Penguins notebook: Nick Bonino gets ring, keeps low profile
When Nick Bonino received his 2017 Stanley Cup ring Saturday morning, he tried it on for size and posed for a photo or two, then quickly and quietly tucked it away.
For obvious reasons, if Bonino has an inclination toward celebration, he has to keep a low profile about it these days. It would be rude to flaunt his ring in front of the players he beat to earn it.
“I definitely don't talk about what happened last year,” Bonino said. “It's the last thing I want to do. I just try to keep my head down and work hard.”
Bonino left the Penguins to sign a four-year, $16.4 million deal with Nashville in July. The Predators were back in town for a Stanley Cup Final rematch Saturday night.
Bonino expressed his fondness for his time in Pittsburgh after morning skate, noting that in addition to the pair of championships he won with the Penguins, his daughter was born in the city.
Still, he said, it's time to turn the page.
“Obviously there's some emotions, but at the end of the day, last year is done,” Bonino said.
It was the first in a series of reunions with championship teammates this season for the Penguins. Up next: Chris Kunitz and the Tampa Bay Lightning on Thursday. The big one: Marc-Andre Fleury and the Vegas Golden Knights on Dec. 14.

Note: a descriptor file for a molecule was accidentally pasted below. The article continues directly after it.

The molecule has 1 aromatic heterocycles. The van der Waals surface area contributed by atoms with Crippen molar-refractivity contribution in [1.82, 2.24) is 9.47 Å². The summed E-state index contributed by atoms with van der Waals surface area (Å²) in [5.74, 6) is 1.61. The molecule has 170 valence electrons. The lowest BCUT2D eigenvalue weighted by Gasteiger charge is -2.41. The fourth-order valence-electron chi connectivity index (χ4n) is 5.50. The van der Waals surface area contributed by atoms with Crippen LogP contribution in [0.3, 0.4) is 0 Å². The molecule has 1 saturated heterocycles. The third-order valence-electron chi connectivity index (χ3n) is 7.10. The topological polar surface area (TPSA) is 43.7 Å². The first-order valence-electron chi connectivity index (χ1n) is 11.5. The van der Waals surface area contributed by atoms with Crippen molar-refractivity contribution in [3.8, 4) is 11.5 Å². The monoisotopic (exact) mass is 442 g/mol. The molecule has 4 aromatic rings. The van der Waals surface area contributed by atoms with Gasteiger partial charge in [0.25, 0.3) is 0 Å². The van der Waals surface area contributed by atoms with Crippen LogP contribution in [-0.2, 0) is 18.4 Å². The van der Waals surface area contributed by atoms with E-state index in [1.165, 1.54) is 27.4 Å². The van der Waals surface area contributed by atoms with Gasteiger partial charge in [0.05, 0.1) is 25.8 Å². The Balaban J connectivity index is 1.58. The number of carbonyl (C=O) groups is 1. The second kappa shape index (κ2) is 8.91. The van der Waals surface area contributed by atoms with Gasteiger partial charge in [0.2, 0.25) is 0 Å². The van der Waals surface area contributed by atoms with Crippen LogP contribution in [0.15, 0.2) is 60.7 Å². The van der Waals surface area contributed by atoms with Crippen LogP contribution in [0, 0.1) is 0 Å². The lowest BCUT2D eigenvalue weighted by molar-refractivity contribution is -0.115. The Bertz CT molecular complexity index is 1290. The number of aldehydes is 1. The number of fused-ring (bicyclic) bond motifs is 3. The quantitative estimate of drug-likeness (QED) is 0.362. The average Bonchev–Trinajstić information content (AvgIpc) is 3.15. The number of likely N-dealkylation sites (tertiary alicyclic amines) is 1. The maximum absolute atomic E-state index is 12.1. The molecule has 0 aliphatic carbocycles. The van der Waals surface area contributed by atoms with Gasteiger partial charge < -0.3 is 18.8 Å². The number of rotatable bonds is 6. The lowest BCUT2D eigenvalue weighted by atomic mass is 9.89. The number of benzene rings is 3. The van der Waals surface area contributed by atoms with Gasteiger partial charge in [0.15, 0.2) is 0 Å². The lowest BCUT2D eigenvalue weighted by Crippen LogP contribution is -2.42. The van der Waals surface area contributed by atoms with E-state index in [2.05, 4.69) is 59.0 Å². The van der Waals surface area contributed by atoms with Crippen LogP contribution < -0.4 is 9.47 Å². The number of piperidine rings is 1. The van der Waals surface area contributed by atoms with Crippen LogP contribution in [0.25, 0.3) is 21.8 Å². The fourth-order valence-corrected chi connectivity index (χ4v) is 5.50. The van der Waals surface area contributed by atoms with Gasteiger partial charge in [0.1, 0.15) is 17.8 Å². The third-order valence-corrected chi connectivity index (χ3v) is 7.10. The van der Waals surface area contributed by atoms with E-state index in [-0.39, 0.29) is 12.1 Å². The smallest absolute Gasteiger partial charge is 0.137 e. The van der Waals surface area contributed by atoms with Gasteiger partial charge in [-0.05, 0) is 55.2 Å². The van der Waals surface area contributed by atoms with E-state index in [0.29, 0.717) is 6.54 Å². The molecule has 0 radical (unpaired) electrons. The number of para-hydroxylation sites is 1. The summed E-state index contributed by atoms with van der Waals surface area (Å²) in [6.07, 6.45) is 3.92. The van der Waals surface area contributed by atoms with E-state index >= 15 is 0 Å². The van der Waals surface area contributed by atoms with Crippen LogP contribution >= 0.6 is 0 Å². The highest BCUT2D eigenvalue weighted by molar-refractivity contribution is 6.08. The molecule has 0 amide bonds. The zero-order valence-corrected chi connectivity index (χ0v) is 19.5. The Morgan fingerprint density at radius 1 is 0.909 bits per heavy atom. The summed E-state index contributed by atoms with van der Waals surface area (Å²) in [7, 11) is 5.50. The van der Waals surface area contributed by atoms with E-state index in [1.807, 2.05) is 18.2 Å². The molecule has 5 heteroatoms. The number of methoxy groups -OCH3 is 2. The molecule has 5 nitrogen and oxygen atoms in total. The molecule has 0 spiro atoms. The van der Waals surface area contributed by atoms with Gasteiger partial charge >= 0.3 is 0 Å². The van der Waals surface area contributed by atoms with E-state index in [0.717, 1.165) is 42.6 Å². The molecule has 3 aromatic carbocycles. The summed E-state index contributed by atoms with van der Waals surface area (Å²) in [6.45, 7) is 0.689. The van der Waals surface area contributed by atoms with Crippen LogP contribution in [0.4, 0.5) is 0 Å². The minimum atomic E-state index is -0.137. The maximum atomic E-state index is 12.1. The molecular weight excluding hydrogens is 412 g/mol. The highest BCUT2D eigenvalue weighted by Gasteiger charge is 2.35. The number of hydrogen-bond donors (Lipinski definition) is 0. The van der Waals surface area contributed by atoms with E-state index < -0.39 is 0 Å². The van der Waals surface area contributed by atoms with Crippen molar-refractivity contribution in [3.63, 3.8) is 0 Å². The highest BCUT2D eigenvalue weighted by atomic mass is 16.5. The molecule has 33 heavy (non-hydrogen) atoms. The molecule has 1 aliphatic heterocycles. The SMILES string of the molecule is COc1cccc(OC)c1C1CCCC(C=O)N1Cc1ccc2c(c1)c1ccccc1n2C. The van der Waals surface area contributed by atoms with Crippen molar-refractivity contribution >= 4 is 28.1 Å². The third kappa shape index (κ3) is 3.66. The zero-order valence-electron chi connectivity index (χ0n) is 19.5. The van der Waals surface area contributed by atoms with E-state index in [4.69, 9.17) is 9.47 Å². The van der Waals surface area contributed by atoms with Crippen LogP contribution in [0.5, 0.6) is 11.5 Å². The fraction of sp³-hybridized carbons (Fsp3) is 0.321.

“We'd obviously love to still have (Bonino) here,” defenseman Ian Cole said, “but very happy for him.”
Winger Patric Hornqvist, still recuperating from offseason hand surgery, took a significant step toward returning to the lineup Saturday. He joined the team for morning skate, albeit in a non-contact capacity.
Hornqvist said he had “a few” screws removed from the hand two weeks ago, and his recovery is going as scheduled.
“We're on a good timeline here,” Hornqvist said. “Just have to heal up and go from there.”
Hornqvist, who has been skating on his own for weeks, said he's now working on regaining his touch and feel for the puck.
“I've been working pretty hard the last few days,” Hornqvist said. “It feels pretty good. Timing is probably going to be the hardest thing when you get back in the lineup. Other than that, I tried to work on everything to make myself the best I can when I'm ready to play a game.”
Coach Mike Sullivan said the next step is to incorporate contact into Hornqvist's regimen.
“The fact that he's joining our team in this capacity is an indication he's a whole lot closer,” Sullivan said.
Keeping an eye on Fleury
Fleury's first game with a team other than the Penguins was an unqualified success Friday night. He made 45 saves to lead Vegas to a 2-1 win in Dallas in the first game in franchise history.
“Happy to see him do well there,” long-time Fleury teammate Sidney Crosby said.
Conor Sheary said he watched, too.
“It looks a little weird,” Sheary said. “Maybe he'll bring out some yellow pads at some point and bring that back to Vegas.”
In lieu of practice after a 10-1 loss in Chicago on Thursday, the Penguins held an hour-long video review Friday in Cranberry. Cole summed up the tone of the session.
“There wasn't a lot of positives,” he said. “And by not a lot, I mean none.”